A case of idiopathic First Bite Syndrome responding to carbamazepine

Wemyss, C. , Gibson, J. and Ryan, K. (2019) A case of idiopathic First Bite Syndrome responding to carbamazepine. Oral Surgery, 12(3), pp. 243-247. (doi: 10.1111/ors.12407)

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First Bite Syndrome (FBS) is a painful condition which classically presents as severe pain in the pre‐auricular region, initiated on the first bite of a meal. It is usually associated with a history of upper neck surgery or tumour of the parotid salivary gland or parapharyngeal space (PPS). Some propose FBS arises from damage to, or resection of, the cervical sympathetic trunk resulting in loss of sympathetic innervation to the parotid salivary gland. Idiopathic FBS has been reported only a handful of times in the literature. We present the case of a 51‐year‐old male, urgently referred to the Department of Oral Medicine, with a three‐week history of severe, sharp, unilateral pain from the right angle of mandible, intensity described as ‘20/10’, occurring only on the first bite of eating. This would diminish over two minutes. Clinical examination revealed tenderness over the right condylar neck and angle of mandible only. FBS was suspected and the patient immediately started on carbamazepine. An urgent MRI displayed no abnormalities of the TMJ, PPS, trigeminal nerve or parotid gland. Restorative Dentistry review confirmed no odontogenic/occlusal cause and on review, four months later the patient reported complete resolution of symptoms on 200mg of carbamazepine three times daily. This case highlights the importance of taking a thorough pain history. Patients with symptoms of FBS and no history of surgery to the neck should have an MRI to rule out parotid gland or PPS tumour. Carbamazepine can be successful in treating idiopathic FBS and can resolve symptoms completely.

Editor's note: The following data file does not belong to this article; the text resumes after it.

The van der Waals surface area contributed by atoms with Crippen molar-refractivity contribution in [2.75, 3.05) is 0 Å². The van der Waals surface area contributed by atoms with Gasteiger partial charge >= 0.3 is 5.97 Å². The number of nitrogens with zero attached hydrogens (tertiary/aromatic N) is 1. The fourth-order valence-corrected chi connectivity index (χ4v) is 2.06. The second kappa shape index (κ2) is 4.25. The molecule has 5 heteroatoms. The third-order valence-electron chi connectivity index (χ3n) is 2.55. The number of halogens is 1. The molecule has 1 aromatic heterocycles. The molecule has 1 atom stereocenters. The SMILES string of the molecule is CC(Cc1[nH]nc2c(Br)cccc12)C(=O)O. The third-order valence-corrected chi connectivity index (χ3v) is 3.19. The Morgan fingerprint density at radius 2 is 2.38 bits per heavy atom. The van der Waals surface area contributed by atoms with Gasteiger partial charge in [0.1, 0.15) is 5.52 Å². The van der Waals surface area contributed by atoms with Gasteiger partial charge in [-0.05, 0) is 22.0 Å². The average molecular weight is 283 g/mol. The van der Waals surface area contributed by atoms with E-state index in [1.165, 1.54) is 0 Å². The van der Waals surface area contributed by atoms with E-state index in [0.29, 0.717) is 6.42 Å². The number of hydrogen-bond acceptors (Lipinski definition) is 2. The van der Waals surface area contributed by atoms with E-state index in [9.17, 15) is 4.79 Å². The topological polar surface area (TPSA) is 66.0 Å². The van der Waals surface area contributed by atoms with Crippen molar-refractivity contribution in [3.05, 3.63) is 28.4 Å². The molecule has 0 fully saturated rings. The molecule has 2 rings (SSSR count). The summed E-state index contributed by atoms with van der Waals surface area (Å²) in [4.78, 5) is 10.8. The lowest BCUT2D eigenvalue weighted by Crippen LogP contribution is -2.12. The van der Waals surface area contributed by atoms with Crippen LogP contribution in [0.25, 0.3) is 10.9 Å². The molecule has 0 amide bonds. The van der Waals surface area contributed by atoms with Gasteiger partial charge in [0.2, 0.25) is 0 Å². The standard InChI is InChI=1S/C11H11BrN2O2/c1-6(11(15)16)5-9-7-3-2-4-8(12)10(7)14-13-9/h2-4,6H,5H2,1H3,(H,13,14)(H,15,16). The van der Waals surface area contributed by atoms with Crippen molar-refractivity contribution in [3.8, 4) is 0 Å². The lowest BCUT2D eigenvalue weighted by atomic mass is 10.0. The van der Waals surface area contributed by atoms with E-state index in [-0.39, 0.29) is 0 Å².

Item Type:Articles
Glasgow Author(s) Enlighten ID:Ryan, Dr Kevin and Gibson, Professor John and Wemyss, Mr Callum
Authors: Wemyss, C., Gibson, J., and Ryan, K.
Subjects:R Medicine > RK Dentistry
College/School:College of Medical Veterinary and Life Sciences > School of Medicine, Dentistry & Nursing > Dental School
Journal Name:Oral Surgery
ISSN (Online):1752-248X
Published Online:07 February 2019
Copyright Holders:Copyright © 2019 The British Association of Oral Surgeons and John Wiley & Sons Ltd
First Published:First published in Oral Surgery 12(3):243-247
Publisher Policy:Reproduced under a Creative Commons License

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